As microfabrication technology develops, information processing devices—like smartphones—become more sophisticated due to an increase in information recording density. However, in recent years, processing has reached its physical limits, which makes further reduction challenging.
A fundamental shift in operating principles could be necessary to enable the ongoing production of quicker, smaller, and newer gadgets to meet the increasing demand for more advanced technology.
The next generation of sophisticated electronics could be unlocked by a technique known as spintronics, which uses the magnetic spin and charge of electrons to satisfy this requirement. It is feasible to spread information using very little power and produce less waste heat by aligning a magnetic spin’s direction and moving it like an electric current.
Researchers from Osaka Metropolitan University’s Graduate School of Engineering, under the direction of Professors Eiji Shikoh and Yoshio Teki, have successfully measured spin transport at room temperature in a thin film of alpha-naphthyl diamine derivative (αNPD) molecules, a well-known component of organic light-emitting diodes.
They discovered that this molecular thin film has a spin diffusion length of about 62 nm, which they believe could be applied in real-world scenarios.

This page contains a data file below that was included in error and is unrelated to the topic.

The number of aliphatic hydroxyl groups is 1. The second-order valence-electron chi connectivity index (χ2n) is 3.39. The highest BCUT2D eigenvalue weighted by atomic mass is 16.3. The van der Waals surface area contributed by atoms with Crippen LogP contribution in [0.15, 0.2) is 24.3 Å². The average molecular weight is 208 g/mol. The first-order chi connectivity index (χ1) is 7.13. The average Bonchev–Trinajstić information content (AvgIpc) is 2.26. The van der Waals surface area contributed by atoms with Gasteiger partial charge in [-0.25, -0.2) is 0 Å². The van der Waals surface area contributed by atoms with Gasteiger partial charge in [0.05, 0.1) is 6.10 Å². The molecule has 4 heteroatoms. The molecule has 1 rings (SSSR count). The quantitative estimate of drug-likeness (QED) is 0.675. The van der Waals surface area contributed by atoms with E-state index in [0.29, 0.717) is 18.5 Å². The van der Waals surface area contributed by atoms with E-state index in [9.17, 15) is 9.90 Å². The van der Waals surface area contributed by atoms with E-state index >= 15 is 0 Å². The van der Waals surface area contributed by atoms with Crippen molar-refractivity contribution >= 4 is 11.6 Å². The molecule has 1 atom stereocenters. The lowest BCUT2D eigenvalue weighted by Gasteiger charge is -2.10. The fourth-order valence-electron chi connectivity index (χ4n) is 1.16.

It is necessary to have a spin diffusion length in the tens of nanometer range at room temperature for precise processing to leverage spin transport to create spintronics technology.
For this study, a thin molecular film of αNPD was created by thermal evaporation in a vacuum, which has a spin diffusion length of 62 nm, a significant distance for molecular materials.
Since this new thin αNPD molecular film is photoconductive, spin transport can now be controlled using visible light instead of the conventional method of utilizing electricity.
For practical use, it will be necessary to uncover more details about spin injection and spin transport mechanisms through thin molecular films to control spin transport. Further research is expected to lead to the realization of super energy-efficient devices that use small amounts of power and have little risk of overheating.
Eiji Shikoh, Professor, Graduate School of Engineering, Osaka Metropolitan University
On December 8th, 2022, the study’s findings were published in the Solid State Communications’ online bulletin.
Grant-in-Aid from the Japan Society for the Promotion of Science (JSPS) for Scientific Research (B) (No. 20H02715) partly supported this study.
Onishi, Y., et al. (2023) Spin transport properties in a naphthyl diamine derivative film investigated by the spin pumping. Solid State Communications. doi:10.1016/j.ssc.2022.115035.